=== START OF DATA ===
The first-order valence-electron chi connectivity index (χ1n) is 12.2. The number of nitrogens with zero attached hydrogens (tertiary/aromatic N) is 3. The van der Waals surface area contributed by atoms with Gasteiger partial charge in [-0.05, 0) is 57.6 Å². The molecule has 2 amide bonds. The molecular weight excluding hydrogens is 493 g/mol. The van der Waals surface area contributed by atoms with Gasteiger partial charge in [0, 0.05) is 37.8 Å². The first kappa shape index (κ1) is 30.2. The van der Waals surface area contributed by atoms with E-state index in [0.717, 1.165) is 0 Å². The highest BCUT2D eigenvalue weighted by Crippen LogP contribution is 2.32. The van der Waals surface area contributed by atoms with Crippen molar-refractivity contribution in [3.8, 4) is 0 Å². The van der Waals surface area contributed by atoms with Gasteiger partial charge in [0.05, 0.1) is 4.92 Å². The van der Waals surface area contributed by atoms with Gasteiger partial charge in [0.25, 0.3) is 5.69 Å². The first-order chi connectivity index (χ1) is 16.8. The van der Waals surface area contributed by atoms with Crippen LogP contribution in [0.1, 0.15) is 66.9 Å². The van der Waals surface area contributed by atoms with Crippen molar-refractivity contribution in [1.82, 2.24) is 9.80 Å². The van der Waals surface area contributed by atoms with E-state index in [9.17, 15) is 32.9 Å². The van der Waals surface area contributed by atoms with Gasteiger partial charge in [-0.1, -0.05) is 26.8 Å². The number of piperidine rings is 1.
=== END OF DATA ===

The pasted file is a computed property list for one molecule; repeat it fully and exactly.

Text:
The first-order valence-electron chi connectivity index (χ1n) is 12.2. The number of nitrogens with zero attached hydrogens (tertiary/aromatic N) is 3. The van der Waals surface area contributed by atoms with Gasteiger partial charge in [-0.05, 0) is 57.6 Å². The molecule has 2 amide bonds. The molecular weight excluding hydrogens is 493 g/mol. The van der Waals surface area contributed by atoms with Gasteiger partial charge in [0, 0.05) is 37.8 Å². The first kappa shape index (κ1) is 30.2. The van der Waals surface area contributed by atoms with E-state index in [0.717, 1.165) is 0 Å². The highest BCUT2D eigenvalue weighted by Crippen LogP contribution is 2.32. The van der Waals surface area contributed by atoms with Crippen molar-refractivity contribution in [3.8, 4) is 0 Å². The van der Waals surface area contributed by atoms with Gasteiger partial charge in [0.05, 0.1) is 4.92 Å². The van der Waals surface area contributed by atoms with Gasteiger partial charge in [0.25, 0.3) is 5.69 Å². The first-order chi connectivity index (χ1) is 16.8. The van der Waals surface area contributed by atoms with Crippen LogP contribution in [0.1, 0.15) is 66.9 Å². The van der Waals surface area contributed by atoms with Crippen molar-refractivity contribution in [1.82, 2.24) is 9.80 Å². The van der Waals surface area contributed by atoms with E-state index in [9.17, 15) is 32.9 Å². The van der Waals surface area contributed by atoms with Gasteiger partial charge in [-0.1, -0.05) is 26.8 Å². The number of piperidine rings is 1.